Dan Waldschmidt

by Dan Waldschmidt

January 24, 2012

Better Than Them.

You’re already better than them. You are. They try a little and you try more.  They win sometimes and you win more.  They’re smart, but you’re clearly smarter.

It’s clear.

You’re better than them.

Which brings up a bigger question: Who are they?

You can always find someone that you’re better than. It’s not that hard.

You might be a better businessman than the homeless person sitting outside your office. You’re probably a better athlete than your child. Chances are, you know more than a fifth grader.  You’re better than them.

And while those are extreme examples, they are a lot like the comparisons that we make to justify how good we are.

Instead of comparing ourselves to the best, we find somebody that we’re better than.  And because we are better than them, that somehow is an excuse for the rest of our inadequacies.

It’s silly de-motivational mind-trash.

It’s the primal, defensive thinking rooted in fear and pain rather than the inspiration of wanting to be better at any cost. It’s a mindset of placating failure rather than demanding more from yourself — even when you’re not sure you’re capable of doing more.

This “better than someone, somewhere” attitude shows up in how we talk about goals and expectations for ourselves.

We find ourselves talking eloquently about “being reasonable” and “being realistic”.  We think we’re being classy and sophisticated.  And we’re dead wrong.

Those are never the attitudes of a champion. Those are never the intentions of a superstar.

Some psychologists would tell us that aiming for too big of goals and failing creates unnecessary disappointment; and that that disappointment is crippling.  But they’re looking at performance from the wrong angle.  A common trait among all high-achievers is their willingness to push themselves in uncomfortable situations where failure is the most likely option.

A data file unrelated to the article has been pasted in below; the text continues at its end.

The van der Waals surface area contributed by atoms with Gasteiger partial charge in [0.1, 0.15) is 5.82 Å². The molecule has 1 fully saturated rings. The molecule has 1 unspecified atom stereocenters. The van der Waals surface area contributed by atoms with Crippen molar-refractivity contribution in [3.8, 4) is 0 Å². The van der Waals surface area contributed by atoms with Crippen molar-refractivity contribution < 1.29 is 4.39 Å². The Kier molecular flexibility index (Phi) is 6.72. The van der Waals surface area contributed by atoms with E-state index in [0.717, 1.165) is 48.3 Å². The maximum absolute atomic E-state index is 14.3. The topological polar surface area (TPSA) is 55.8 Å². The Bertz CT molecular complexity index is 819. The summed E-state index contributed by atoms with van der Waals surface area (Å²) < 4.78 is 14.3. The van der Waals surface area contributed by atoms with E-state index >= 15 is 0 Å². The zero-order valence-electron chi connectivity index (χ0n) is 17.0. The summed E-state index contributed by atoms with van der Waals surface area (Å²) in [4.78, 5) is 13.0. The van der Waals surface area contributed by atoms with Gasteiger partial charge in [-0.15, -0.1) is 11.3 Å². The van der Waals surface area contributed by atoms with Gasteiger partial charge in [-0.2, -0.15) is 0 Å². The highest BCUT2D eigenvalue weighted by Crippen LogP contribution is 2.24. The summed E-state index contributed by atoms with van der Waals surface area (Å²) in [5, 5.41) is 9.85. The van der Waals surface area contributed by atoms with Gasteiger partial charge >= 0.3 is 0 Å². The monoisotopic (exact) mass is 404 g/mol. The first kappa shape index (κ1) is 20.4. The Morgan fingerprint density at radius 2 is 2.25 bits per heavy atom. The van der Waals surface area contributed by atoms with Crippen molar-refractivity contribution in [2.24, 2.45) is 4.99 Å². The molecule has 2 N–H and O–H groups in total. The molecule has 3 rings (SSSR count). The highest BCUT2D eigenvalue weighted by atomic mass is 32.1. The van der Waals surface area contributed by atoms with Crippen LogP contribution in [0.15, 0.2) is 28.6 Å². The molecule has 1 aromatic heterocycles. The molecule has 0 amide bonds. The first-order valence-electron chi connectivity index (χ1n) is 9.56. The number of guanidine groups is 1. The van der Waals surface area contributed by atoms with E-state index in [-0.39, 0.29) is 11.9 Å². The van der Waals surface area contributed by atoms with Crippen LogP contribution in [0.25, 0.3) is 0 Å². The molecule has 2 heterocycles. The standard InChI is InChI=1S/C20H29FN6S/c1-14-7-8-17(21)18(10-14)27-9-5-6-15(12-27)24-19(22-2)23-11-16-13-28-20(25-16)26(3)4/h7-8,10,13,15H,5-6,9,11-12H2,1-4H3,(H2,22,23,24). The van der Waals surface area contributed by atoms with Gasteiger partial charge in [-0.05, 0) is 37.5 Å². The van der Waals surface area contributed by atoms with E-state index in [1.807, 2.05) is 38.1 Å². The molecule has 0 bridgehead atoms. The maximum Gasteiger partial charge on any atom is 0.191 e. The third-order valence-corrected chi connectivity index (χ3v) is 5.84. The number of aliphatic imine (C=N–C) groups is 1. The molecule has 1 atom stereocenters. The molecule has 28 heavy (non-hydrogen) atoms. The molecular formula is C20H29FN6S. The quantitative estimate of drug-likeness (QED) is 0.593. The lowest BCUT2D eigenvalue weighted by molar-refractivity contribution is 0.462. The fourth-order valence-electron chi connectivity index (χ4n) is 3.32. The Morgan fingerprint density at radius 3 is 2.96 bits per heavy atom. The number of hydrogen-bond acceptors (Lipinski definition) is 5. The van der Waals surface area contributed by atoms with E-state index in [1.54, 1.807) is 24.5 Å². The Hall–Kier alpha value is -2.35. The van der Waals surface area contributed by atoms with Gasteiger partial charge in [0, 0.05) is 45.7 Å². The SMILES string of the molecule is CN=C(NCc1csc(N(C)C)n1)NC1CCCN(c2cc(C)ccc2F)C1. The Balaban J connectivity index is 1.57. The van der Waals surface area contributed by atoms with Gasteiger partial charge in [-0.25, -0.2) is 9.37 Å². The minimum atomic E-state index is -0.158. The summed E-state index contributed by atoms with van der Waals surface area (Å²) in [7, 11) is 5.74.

They do this because they understand a simple concept.

They could compare themselves to others around them and still look better then some.  But the real measure for comparison is not those around them. It’s the person they could be. That’s what superstars compare themselves to.

Being better than they should be.

And it directly results in breakthrough performances. In moments of life changing experience.

They become better than anyone.

Which brings us back to where we started.  You’re already better than them. It’s not even a contest.

But are you better than you?

That’s the real comparison to make.

About the author

Dan Waldschmidt

Dan Waldschmidt doesn’t just talk about leveling up. He’s obsessed with it. He's set records as an ultra-runner and been the personal strategist for the leading business leaders of our time. He wrote a book, called EDGY Conversations that accidentally became a worldwide bestseller and continues to share his insights from the stage as a keynote speaker and on the blogs and podcasts you will find here. Most days, you'll find Dan heads-down, working on breakthrough strategies for his clients at EDGY Inc, a highly-focused, invite-only, business strategy execution company based out of Silicon Valley.